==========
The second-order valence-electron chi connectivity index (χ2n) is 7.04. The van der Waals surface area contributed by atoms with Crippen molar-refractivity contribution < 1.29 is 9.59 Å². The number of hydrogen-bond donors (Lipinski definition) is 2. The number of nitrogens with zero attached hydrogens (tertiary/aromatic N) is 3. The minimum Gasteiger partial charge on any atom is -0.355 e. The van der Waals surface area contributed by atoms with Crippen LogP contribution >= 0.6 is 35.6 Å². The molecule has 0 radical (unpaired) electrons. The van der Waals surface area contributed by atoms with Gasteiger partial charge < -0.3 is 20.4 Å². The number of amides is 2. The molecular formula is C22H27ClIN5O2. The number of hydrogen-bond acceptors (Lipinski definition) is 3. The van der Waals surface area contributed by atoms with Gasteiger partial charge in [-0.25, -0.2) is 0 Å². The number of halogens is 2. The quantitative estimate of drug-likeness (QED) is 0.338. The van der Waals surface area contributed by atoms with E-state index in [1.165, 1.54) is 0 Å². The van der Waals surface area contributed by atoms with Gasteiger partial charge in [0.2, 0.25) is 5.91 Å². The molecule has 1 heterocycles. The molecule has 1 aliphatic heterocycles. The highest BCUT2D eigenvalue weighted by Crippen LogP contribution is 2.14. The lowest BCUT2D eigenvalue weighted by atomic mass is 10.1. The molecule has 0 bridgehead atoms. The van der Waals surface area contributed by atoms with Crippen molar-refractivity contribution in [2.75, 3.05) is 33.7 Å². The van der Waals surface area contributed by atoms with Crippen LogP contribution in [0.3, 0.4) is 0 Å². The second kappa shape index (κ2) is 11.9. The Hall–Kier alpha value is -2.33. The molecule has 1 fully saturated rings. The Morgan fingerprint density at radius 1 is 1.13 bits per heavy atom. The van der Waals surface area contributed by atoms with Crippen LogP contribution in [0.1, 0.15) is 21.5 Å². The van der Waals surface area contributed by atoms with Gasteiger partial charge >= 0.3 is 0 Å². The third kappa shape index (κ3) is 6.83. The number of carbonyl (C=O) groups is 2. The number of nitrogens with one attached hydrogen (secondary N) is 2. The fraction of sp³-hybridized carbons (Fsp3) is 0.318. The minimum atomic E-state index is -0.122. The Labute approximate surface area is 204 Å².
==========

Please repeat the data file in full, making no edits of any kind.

The second-order valence-electron chi connectivity index (χ2n) is 7.04. The van der Waals surface area contributed by atoms with Crippen molar-refractivity contribution < 1.29 is 9.59 Å². The number of hydrogen-bond donors (Lipinski definition) is 2. The number of nitrogens with zero attached hydrogens (tertiary/aromatic N) is 3. The minimum Gasteiger partial charge on any atom is -0.355 e. The van der Waals surface area contributed by atoms with Crippen LogP contribution >= 0.6 is 35.6 Å². The molecule has 0 radical (unpaired) electrons. The van der Waals surface area contributed by atoms with Gasteiger partial charge < -0.3 is 20.4 Å². The number of amides is 2. The molecular formula is C22H27ClIN5O2. The number of hydrogen-bond acceptors (Lipinski definition) is 3. The van der Waals surface area contributed by atoms with Gasteiger partial charge in [-0.25, -0.2) is 0 Å². The number of halogens is 2. The quantitative estimate of drug-likeness (QED) is 0.338. The van der Waals surface area contributed by atoms with E-state index in [1.165, 1.54) is 0 Å². The van der Waals surface area contributed by atoms with Gasteiger partial charge in [0.2, 0.25) is 5.91 Å². The molecule has 1 heterocycles. The molecule has 1 aliphatic heterocycles. The highest BCUT2D eigenvalue weighted by Crippen LogP contribution is 2.14. The lowest BCUT2D eigenvalue weighted by atomic mass is 10.1. The molecule has 0 bridgehead atoms. The van der Waals surface area contributed by atoms with Crippen molar-refractivity contribution in [2.75, 3.05) is 33.7 Å². The van der Waals surface area contributed by atoms with Crippen LogP contribution in [0.3, 0.4) is 0 Å². The second kappa shape index (κ2) is 11.9. The Hall–Kier alpha value is -2.33. The molecule has 1 fully saturated rings. The Morgan fingerprint density at radius 1 is 1.13 bits per heavy atom. The van der Waals surface area contributed by atoms with Crippen LogP contribution in [0.1, 0.15) is 21.5 Å². The van der Waals surface area contributed by atoms with Gasteiger partial charge >= 0.3 is 0 Å². The third kappa shape index (κ3) is 6.83. The number of carbonyl (C=O) groups is 2. The number of nitrogens with one attached hydrogen (secondary N) is 2. The fraction of sp³-hybridized carbons (Fsp3) is 0.318. The minimum atomic E-state index is -0.122. The Labute approximate surface area is 204 Å².